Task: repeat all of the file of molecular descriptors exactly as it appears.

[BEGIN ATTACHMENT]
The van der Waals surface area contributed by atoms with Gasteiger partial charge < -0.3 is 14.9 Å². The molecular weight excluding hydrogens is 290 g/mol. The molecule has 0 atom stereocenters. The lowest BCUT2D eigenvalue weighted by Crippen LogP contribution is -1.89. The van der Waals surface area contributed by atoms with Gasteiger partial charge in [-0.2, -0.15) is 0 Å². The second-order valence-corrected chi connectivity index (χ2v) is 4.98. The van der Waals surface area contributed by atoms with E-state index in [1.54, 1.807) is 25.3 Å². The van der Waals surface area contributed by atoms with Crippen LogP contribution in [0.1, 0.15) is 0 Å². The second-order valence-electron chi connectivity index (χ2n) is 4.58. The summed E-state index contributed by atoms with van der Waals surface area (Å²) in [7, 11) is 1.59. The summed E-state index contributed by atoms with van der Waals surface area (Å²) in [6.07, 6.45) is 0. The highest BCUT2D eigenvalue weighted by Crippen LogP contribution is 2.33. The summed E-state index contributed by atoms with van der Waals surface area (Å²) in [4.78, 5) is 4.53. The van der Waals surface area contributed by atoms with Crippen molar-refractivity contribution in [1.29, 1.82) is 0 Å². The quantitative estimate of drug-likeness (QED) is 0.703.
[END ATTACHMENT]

The van der Waals surface area contributed by atoms with Gasteiger partial charge < -0.3 is 14.9 Å². The molecular weight excluding hydrogens is 290 g/mol. The molecule has 0 atom stereocenters. The lowest BCUT2D eigenvalue weighted by Crippen LogP contribution is -1.89. The van der Waals surface area contributed by atoms with Gasteiger partial charge in [-0.2, -0.15) is 0 Å². The second-order valence-corrected chi connectivity index (χ2v) is 4.98. The van der Waals surface area contributed by atoms with E-state index in [1.54, 1.807) is 25.3 Å². The van der Waals surface area contributed by atoms with Crippen LogP contribution in [0.1, 0.15) is 0 Å². The second-order valence-electron chi connectivity index (χ2n) is 4.58. The summed E-state index contributed by atoms with van der Waals surface area (Å²) in [7, 11) is 1.59. The summed E-state index contributed by atoms with van der Waals surface area (Å²) in [6.07, 6.45) is 0. The highest BCUT2D eigenvalue weighted by Crippen LogP contribution is 2.33. The summed E-state index contributed by atoms with van der Waals surface area (Å²) in [4.78, 5) is 4.53. The van der Waals surface area contributed by atoms with Crippen molar-refractivity contribution in [1.29, 1.82) is 0 Å². The quantitative estimate of drug-likeness (QED) is 0.703.